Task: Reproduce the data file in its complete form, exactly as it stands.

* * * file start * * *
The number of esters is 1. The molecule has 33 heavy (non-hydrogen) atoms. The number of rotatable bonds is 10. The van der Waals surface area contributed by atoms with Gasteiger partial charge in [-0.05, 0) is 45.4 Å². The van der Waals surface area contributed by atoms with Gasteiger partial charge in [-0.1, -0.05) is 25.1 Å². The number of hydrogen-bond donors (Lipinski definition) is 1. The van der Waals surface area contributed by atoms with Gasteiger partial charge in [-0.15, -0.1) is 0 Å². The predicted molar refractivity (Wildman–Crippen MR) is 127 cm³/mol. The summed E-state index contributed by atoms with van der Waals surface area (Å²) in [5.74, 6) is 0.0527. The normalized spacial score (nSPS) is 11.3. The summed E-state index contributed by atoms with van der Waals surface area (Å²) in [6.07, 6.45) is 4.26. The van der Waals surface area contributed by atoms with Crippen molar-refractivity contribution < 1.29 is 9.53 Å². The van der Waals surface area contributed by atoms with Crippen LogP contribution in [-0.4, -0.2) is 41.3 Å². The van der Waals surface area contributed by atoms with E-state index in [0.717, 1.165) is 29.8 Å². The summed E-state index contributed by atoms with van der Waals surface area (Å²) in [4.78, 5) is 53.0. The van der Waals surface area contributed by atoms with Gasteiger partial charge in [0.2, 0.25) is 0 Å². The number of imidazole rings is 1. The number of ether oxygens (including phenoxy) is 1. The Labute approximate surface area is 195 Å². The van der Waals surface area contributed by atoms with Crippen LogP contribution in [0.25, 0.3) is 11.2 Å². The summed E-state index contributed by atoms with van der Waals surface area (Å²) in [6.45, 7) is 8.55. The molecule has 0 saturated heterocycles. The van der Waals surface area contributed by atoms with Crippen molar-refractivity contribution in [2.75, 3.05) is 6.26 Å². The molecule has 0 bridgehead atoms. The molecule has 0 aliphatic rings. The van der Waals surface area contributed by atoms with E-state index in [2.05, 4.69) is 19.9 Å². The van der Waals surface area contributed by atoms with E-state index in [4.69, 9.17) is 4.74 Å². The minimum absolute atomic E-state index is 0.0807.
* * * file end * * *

The number of esters is 1. The molecule has 33 heavy (non-hydrogen) atoms. The number of rotatable bonds is 10. The van der Waals surface area contributed by atoms with Gasteiger partial charge in [-0.05, 0) is 45.4 Å². The van der Waals surface area contributed by atoms with Gasteiger partial charge in [-0.1, -0.05) is 25.1 Å². The number of hydrogen-bond donors (Lipinski definition) is 1. The van der Waals surface area contributed by atoms with Gasteiger partial charge in [-0.15, -0.1) is 0 Å². The predicted molar refractivity (Wildman–Crippen MR) is 127 cm³/mol. The summed E-state index contributed by atoms with van der Waals surface area (Å²) in [5.74, 6) is 0.0527. The normalized spacial score (nSPS) is 11.3. The summed E-state index contributed by atoms with van der Waals surface area (Å²) in [6.07, 6.45) is 4.26. The van der Waals surface area contributed by atoms with Crippen molar-refractivity contribution < 1.29 is 9.53 Å². The van der Waals surface area contributed by atoms with Crippen LogP contribution in [-0.4, -0.2) is 41.3 Å². The van der Waals surface area contributed by atoms with E-state index in [0.717, 1.165) is 29.8 Å². The summed E-state index contributed by atoms with van der Waals surface area (Å²) in [4.78, 5) is 53.0. The van der Waals surface area contributed by atoms with Gasteiger partial charge in [0.2, 0.25) is 0 Å². The number of imidazole rings is 1. The number of ether oxygens (including phenoxy) is 1. The Labute approximate surface area is 195 Å². The van der Waals surface area contributed by atoms with Crippen LogP contribution in [0.25, 0.3) is 11.2 Å². The summed E-state index contributed by atoms with van der Waals surface area (Å²) in [6.45, 7) is 8.55. The molecule has 0 saturated heterocycles. The van der Waals surface area contributed by atoms with Crippen molar-refractivity contribution in [2.75, 3.05) is 6.26 Å². The molecule has 0 bridgehead atoms. The molecule has 0 aliphatic rings. The van der Waals surface area contributed by atoms with E-state index in [2.05, 4.69) is 19.9 Å². The van der Waals surface area contributed by atoms with E-state index in [4.69, 9.17) is 4.74 Å². The minimum absolute atomic E-state index is 0.0807.